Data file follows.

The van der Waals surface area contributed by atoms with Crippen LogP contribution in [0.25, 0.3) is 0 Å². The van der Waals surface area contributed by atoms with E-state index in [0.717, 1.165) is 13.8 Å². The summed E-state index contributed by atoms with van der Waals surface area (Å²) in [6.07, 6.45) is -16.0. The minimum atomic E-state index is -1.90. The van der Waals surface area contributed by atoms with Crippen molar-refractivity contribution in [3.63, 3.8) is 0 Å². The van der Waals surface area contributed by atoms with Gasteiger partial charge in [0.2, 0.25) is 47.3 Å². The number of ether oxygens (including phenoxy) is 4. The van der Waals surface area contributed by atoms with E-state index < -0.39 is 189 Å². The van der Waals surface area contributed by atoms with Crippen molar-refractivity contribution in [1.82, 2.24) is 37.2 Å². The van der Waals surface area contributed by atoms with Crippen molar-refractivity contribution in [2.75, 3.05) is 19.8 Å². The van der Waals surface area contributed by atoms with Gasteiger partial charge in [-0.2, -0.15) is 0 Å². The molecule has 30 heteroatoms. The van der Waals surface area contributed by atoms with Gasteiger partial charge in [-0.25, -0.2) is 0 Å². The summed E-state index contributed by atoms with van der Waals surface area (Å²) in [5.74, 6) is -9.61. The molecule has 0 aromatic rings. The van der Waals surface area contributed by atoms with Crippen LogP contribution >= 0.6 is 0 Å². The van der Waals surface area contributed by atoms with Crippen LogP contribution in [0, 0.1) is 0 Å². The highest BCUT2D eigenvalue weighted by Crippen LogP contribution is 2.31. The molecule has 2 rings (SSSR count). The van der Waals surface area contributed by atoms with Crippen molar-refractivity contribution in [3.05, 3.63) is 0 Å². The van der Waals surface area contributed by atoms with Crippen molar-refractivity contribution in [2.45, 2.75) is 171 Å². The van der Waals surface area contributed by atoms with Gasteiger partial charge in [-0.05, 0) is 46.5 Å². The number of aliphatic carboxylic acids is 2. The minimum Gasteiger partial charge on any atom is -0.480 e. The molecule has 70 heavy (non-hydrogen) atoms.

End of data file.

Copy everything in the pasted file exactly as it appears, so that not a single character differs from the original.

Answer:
The van der Waals surface area contributed by atoms with Crippen LogP contribution in [0.25, 0.3) is 0 Å². The van der Waals surface area contributed by atoms with E-state index in [0.717, 1.165) is 13.8 Å². The summed E-state index contributed by atoms with van der Waals surface area (Å²) in [6.07, 6.45) is -16.0. The minimum atomic E-state index is -1.90. The van der Waals surface area contributed by atoms with Crippen molar-refractivity contribution in [3.63, 3.8) is 0 Å². The van der Waals surface area contributed by atoms with Gasteiger partial charge in [0.2, 0.25) is 47.3 Å². The number of ether oxygens (including phenoxy) is 4. The van der Waals surface area contributed by atoms with E-state index < -0.39 is 189 Å². The van der Waals surface area contributed by atoms with Crippen molar-refractivity contribution in [1.82, 2.24) is 37.2 Å². The van der Waals surface area contributed by atoms with Crippen molar-refractivity contribution in [2.75, 3.05) is 19.8 Å². The van der Waals surface area contributed by atoms with Gasteiger partial charge in [-0.2, -0.15) is 0 Å². The molecule has 30 heteroatoms. The van der Waals surface area contributed by atoms with Gasteiger partial charge in [-0.25, -0.2) is 0 Å². The summed E-state index contributed by atoms with van der Waals surface area (Å²) in [5.74, 6) is -9.61. The molecule has 0 aromatic rings. The van der Waals surface area contributed by atoms with Crippen LogP contribution >= 0.6 is 0 Å². The van der Waals surface area contributed by atoms with Crippen LogP contribution in [0, 0.1) is 0 Å². The highest BCUT2D eigenvalue weighted by Crippen LogP contribution is 2.31. The molecule has 2 rings (SSSR count). The van der Waals surface area contributed by atoms with Crippen molar-refractivity contribution in [3.05, 3.63) is 0 Å². The van der Waals surface area contributed by atoms with Crippen molar-refractivity contribution in [2.45, 2.75) is 171 Å². The van der Waals surface area contributed by atoms with Gasteiger partial charge in [-0.05, 0) is 46.5 Å². The number of aliphatic carboxylic acids is 2. The minimum Gasteiger partial charge on any atom is -0.480 e. The molecule has 70 heavy (non-hydrogen) atoms.